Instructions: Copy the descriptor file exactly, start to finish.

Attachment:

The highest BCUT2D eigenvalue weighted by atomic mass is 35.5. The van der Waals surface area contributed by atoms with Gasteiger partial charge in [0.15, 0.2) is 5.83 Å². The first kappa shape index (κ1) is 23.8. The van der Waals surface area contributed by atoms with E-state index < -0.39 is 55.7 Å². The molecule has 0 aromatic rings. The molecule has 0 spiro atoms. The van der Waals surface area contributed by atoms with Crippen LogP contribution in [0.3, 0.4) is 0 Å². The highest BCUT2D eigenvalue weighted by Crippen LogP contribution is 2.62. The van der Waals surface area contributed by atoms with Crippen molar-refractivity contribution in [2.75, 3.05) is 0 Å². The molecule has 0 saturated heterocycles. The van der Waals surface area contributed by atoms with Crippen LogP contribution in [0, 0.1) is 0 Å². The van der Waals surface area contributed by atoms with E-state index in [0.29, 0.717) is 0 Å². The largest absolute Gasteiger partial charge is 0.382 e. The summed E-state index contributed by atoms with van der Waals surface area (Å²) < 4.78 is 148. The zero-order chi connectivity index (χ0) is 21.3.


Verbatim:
The highest BCUT2D eigenvalue weighted by atomic mass is 35.5. The van der Waals surface area contributed by atoms with Gasteiger partial charge in [0.15, 0.2) is 5.83 Å². The first kappa shape index (κ1) is 23.8. The van der Waals surface area contributed by atoms with E-state index < -0.39 is 55.7 Å². The molecule has 0 aromatic rings. The molecule has 0 spiro atoms. The van der Waals surface area contributed by atoms with Crippen LogP contribution in [0.3, 0.4) is 0 Å². The highest BCUT2D eigenvalue weighted by Crippen LogP contribution is 2.62. The van der Waals surface area contributed by atoms with Crippen molar-refractivity contribution in [2.75, 3.05) is 0 Å². The molecule has 0 saturated heterocycles. The van der Waals surface area contributed by atoms with Crippen LogP contribution in [0, 0.1) is 0 Å². The van der Waals surface area contributed by atoms with E-state index in [0.29, 0.717) is 0 Å². The largest absolute Gasteiger partial charge is 0.382 e. The summed E-state index contributed by atoms with van der Waals surface area (Å²) < 4.78 is 148. The zero-order chi connectivity index (χ0) is 21.3.